|Every once in a while organisations are faced with a situation that puts their reputation at risk or holds the potential to alienate their customers or clients. If left unaddressed or not taken seriously in the business world, these situations can put a business … well, out of business. In the public sector too the ramifications can be equally serious as your clients vote with their feet, at the ballot box, to an ombudsman or even to the media.
So how does an organisation respond to such crises in a way that is honest, appropriate and proactive? The answer is by implementing a strong crisis communications plan.
Whether the crisis is a natural disaster, the result of unusual circumstances or behaviour (such as the spate of rioting seen throughout the country earlier this year), or inappropriate behaviour from a senior member of the organisation, all staff need to know who to alert first and a chain of command in terms of spokespeople. These qualified individuals need to be prepared to disclose information concerning the crisis and address questions from a higher level (such as a regional issue that is impacting the organisation at a national or international level), staff, the public and the media. Ideally, a preliminary crisis communications plan will have been created and stored in an identifiable document wallet or binder in a central location by your communications team. The plan should outline possible scenarios and a plan for communicating to all audiences. That way, in the unfortunate event that you are faced with an emergency, you will be prepared to handle it and ready to get into action through these ten steps:
- As the crisis unfolds, keep in mind that there is always a hierarchy of concern – one that for many is natural but will reinforce credibility with audiences: Be concerned for victims first, employees second, and constituents/the public third
- As soon as a potential crisis rears its head, contact senior level staff and communications personnel immediately
- If the crisis occurs on a site that can be contained, secure the area through closed doors or cordon it off and gather the facts, working cooperatively with other authorities
- Work with communications staff or outsourced experts to create a communications command centre and designate a spokesperson. Create talking points and key messages, anticipating the questions that will be asked and practicing the responses. Also make sure this command centre has multiple phone lines, internet access, computers and printers and fully stocked office materials like pens and pads.
- Your messaging should communicate your action plan – what are the next steps? What is the organisation doing to resolve the situation and ensuring that it does not happen again? Ultimately, though, actions speak louder than words – you’ll be expected to follow through with this action plan and questioned if you don’t.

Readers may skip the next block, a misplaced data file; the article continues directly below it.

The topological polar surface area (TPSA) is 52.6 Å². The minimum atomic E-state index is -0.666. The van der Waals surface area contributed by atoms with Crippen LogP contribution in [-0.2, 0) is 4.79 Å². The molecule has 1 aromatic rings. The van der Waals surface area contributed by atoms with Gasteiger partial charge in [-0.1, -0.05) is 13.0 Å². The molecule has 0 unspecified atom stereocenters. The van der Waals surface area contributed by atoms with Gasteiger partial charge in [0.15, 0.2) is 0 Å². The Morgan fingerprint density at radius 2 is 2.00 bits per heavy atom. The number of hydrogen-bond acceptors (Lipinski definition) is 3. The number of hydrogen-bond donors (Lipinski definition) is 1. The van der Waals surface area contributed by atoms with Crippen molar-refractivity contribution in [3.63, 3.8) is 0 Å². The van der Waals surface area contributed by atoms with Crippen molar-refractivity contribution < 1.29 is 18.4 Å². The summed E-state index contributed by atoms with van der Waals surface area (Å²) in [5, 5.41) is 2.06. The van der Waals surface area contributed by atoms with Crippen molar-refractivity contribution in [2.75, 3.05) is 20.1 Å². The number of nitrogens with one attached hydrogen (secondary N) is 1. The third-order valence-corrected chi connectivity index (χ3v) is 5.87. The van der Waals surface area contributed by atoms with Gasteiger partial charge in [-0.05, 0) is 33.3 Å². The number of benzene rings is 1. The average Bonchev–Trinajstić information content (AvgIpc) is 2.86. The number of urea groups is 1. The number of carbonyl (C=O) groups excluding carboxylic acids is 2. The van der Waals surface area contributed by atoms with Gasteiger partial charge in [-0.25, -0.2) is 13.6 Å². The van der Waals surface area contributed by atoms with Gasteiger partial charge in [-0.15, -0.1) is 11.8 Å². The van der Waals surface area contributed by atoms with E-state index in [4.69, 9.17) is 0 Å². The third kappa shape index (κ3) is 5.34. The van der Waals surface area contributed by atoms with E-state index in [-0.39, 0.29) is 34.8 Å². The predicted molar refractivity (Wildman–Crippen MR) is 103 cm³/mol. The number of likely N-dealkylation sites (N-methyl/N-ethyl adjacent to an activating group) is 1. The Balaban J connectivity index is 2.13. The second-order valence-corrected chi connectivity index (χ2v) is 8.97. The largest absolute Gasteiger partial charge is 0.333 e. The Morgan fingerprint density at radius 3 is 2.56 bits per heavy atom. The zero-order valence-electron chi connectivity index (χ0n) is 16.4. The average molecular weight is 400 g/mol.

- Avoid jargon. This will work against your messages and key points and create confusion. Additionally, don’t speculate in your messages – just stick to the facts and as new facts become available, provide updates.
- Be accountable and don’t blame others. It is possible to be accountable without admitting guilt or wrongdoing by simply acknowledging that an event has occurred.
- Tell the truth. Because the likelihood is that if you haven’t, someone will find out and you’ll have an even bigger communications disaster on your hands.
- Remember that the media is not the bad guy – they can and often will help you get your message out during a crisis or emergency. That being said, there is no such thing as ‘off the record’ and it’s not advisable to argue with reporters or go on the defensive. Perhaps most importantly when dealing with the media, know that silence is not golden, nor is statement of ‘no comment’. Not commenting opens the floor to the public filling the void with rumour and speculation and, in many cases, doing so appears to be admission of wrongdoing or apathy. There are of course situations in which you will be legally prohibited from providing a direct comment to a crisis such as a pending lawsuit or legal action – but usually in these situations you should still be able to offer some sort of response.
- Use multiple channels to get your message out. Media are often the first to come knocking when word of your emergency or crisis occurs, but keep the message in your control by consistently communicating through multiple channels. Utilise social media such as Twitter, Facebook or blogs and update your website as the crisis or emergency is dealt with. Many organisations have found great success in temporarily turning their home page or adding a specific landing page into an online communications command centre. Larger organisations also often implement hotlines for those affected by the crisis or emergency to call for information or assistance. For crises with less immediacy, promote this hotline in person and via direct mail with a letter and a memorable item like a keyring or a puzzle. Don’t discount the power of personal phone calls or e-mails, either.
When it comes to successfully handling a crisis, preparation is the key and so is communication. With the increased use of social media and prevalence of mobile devices, sites such as Twitter, Facebook and YouTube are awash with links to videos and photos and rumours which are updated by the minute. If the story catches the public imagination your organisation absolutely has to be a part of it from the very beginning or you’ll have to defend yourself against all sorts of erroneous claims that bear little or no relation to the situation in hand. Crisis communication is no longer an option, it’s a necessity for every organisation large and small.